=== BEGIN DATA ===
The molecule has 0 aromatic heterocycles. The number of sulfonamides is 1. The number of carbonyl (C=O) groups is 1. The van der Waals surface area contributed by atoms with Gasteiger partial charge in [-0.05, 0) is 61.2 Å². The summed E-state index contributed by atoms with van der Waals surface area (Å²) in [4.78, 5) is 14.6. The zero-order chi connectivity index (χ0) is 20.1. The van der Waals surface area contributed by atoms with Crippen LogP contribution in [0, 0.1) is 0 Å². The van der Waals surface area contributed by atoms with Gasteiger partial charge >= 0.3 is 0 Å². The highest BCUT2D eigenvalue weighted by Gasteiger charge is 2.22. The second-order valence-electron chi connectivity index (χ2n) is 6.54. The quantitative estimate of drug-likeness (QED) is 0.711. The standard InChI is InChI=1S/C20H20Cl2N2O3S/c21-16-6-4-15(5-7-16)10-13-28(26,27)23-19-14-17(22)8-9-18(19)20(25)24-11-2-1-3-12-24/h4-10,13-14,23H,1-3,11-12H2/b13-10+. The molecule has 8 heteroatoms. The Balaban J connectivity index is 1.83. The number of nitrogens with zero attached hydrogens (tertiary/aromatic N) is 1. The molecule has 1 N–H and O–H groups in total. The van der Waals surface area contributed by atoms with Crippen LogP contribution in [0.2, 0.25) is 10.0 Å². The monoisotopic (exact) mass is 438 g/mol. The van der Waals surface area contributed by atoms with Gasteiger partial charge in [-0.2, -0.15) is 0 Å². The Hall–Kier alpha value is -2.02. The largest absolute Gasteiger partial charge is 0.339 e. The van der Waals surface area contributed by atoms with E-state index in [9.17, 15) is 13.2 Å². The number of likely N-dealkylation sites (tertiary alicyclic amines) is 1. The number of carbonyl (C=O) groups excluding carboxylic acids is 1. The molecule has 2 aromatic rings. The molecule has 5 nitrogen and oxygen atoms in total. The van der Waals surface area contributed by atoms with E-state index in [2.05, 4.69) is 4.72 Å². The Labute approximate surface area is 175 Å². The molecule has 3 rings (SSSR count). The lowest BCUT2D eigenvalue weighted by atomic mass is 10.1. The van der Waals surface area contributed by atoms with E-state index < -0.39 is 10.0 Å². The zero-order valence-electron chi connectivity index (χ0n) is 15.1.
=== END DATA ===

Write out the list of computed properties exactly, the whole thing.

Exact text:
The molecule has 0 aromatic heterocycles. The number of sulfonamides is 1. The number of carbonyl (C=O) groups is 1. The van der Waals surface area contributed by atoms with Gasteiger partial charge in [-0.05, 0) is 61.2 Å². The summed E-state index contributed by atoms with van der Waals surface area (Å²) in [4.78, 5) is 14.6. The zero-order chi connectivity index (χ0) is 20.1. The van der Waals surface area contributed by atoms with Crippen LogP contribution in [0, 0.1) is 0 Å². The van der Waals surface area contributed by atoms with Gasteiger partial charge >= 0.3 is 0 Å². The highest BCUT2D eigenvalue weighted by Gasteiger charge is 2.22. The second-order valence-electron chi connectivity index (χ2n) is 6.54. The quantitative estimate of drug-likeness (QED) is 0.711. The standard InChI is InChI=1S/C20H20Cl2N2O3S/c21-16-6-4-15(5-7-16)10-13-28(26,27)23-19-14-17(22)8-9-18(19)20(25)24-11-2-1-3-12-24/h4-10,13-14,23H,1-3,11-12H2/b13-10+. The molecule has 8 heteroatoms. The Balaban J connectivity index is 1.83. The number of nitrogens with zero attached hydrogens (tertiary/aromatic N) is 1. The molecule has 1 N–H and O–H groups in total. The van der Waals surface area contributed by atoms with Crippen LogP contribution in [0.2, 0.25) is 10.0 Å². The monoisotopic (exact) mass is 438 g/mol. The van der Waals surface area contributed by atoms with Gasteiger partial charge in [-0.2, -0.15) is 0 Å². The Hall–Kier alpha value is -2.02. The largest absolute Gasteiger partial charge is 0.339 e. The van der Waals surface area contributed by atoms with E-state index in [9.17, 15) is 13.2 Å². The number of likely N-dealkylation sites (tertiary alicyclic amines) is 1. The number of carbonyl (C=O) groups excluding carboxylic acids is 1. The molecule has 2 aromatic rings. The molecule has 5 nitrogen and oxygen atoms in total. The van der Waals surface area contributed by atoms with E-state index in [2.05, 4.69) is 4.72 Å². The Labute approximate surface area is 175 Å². The molecule has 3 rings (SSSR count). The lowest BCUT2D eigenvalue weighted by atomic mass is 10.1. The van der Waals surface area contributed by atoms with E-state index < -0.39 is 10.0 Å². The zero-order valence-electron chi connectivity index (χ0n) is 15.1.